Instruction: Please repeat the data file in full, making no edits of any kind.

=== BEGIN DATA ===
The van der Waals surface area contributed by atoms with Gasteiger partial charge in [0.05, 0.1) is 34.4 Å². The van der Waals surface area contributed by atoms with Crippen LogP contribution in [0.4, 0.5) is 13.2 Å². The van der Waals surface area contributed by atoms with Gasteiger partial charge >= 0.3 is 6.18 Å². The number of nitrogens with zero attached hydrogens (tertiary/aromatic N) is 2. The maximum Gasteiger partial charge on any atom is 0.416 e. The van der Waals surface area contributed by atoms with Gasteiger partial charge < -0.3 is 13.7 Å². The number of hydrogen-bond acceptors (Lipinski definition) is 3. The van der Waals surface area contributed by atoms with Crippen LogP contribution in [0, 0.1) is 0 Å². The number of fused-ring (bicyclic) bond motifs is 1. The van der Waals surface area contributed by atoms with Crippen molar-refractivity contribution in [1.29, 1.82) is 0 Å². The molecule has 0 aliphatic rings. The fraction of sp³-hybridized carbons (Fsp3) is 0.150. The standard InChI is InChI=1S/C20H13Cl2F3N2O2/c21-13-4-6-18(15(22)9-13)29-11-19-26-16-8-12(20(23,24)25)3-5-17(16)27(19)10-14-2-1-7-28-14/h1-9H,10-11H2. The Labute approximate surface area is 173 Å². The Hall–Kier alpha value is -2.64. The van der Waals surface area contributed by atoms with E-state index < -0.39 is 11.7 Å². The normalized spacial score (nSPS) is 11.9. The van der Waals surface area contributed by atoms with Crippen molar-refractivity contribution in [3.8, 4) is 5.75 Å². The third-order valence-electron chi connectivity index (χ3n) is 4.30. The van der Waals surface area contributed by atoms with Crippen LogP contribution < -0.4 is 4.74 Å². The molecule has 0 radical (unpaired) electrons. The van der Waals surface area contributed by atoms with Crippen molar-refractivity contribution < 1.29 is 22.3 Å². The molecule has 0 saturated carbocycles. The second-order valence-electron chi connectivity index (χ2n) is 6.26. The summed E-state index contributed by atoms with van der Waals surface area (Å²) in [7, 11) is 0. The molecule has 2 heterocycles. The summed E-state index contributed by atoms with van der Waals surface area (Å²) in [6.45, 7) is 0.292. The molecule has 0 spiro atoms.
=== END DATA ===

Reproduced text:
The van der Waals surface area contributed by atoms with Gasteiger partial charge in [0.05, 0.1) is 34.4 Å². The van der Waals surface area contributed by atoms with Crippen LogP contribution in [0.4, 0.5) is 13.2 Å². The van der Waals surface area contributed by atoms with Gasteiger partial charge >= 0.3 is 6.18 Å². The number of nitrogens with zero attached hydrogens (tertiary/aromatic N) is 2. The maximum Gasteiger partial charge on any atom is 0.416 e. The van der Waals surface area contributed by atoms with Gasteiger partial charge < -0.3 is 13.7 Å². The number of hydrogen-bond acceptors (Lipinski definition) is 3. The van der Waals surface area contributed by atoms with Crippen LogP contribution in [0, 0.1) is 0 Å². The number of fused-ring (bicyclic) bond motifs is 1. The van der Waals surface area contributed by atoms with Crippen molar-refractivity contribution in [1.29, 1.82) is 0 Å². The molecule has 0 aliphatic rings. The fraction of sp³-hybridized carbons (Fsp3) is 0.150. The standard InChI is InChI=1S/C20H13Cl2F3N2O2/c21-13-4-6-18(15(22)9-13)29-11-19-26-16-8-12(20(23,24)25)3-5-17(16)27(19)10-14-2-1-7-28-14/h1-9H,10-11H2. The Labute approximate surface area is 173 Å². The Hall–Kier alpha value is -2.64. The van der Waals surface area contributed by atoms with E-state index < -0.39 is 11.7 Å². The normalized spacial score (nSPS) is 11.9. The van der Waals surface area contributed by atoms with Crippen molar-refractivity contribution in [3.8, 4) is 5.75 Å². The third-order valence-electron chi connectivity index (χ3n) is 4.30. The van der Waals surface area contributed by atoms with Crippen LogP contribution < -0.4 is 4.74 Å². The molecule has 0 radical (unpaired) electrons. The van der Waals surface area contributed by atoms with Crippen molar-refractivity contribution < 1.29 is 22.3 Å². The molecule has 0 saturated carbocycles. The second-order valence-electron chi connectivity index (χ2n) is 6.26. The summed E-state index contributed by atoms with van der Waals surface area (Å²) in [7, 11) is 0. The molecule has 2 heterocycles. The summed E-state index contributed by atoms with van der Waals surface area (Å²) in [6.45, 7) is 0.292. The molecule has 0 spiro atoms.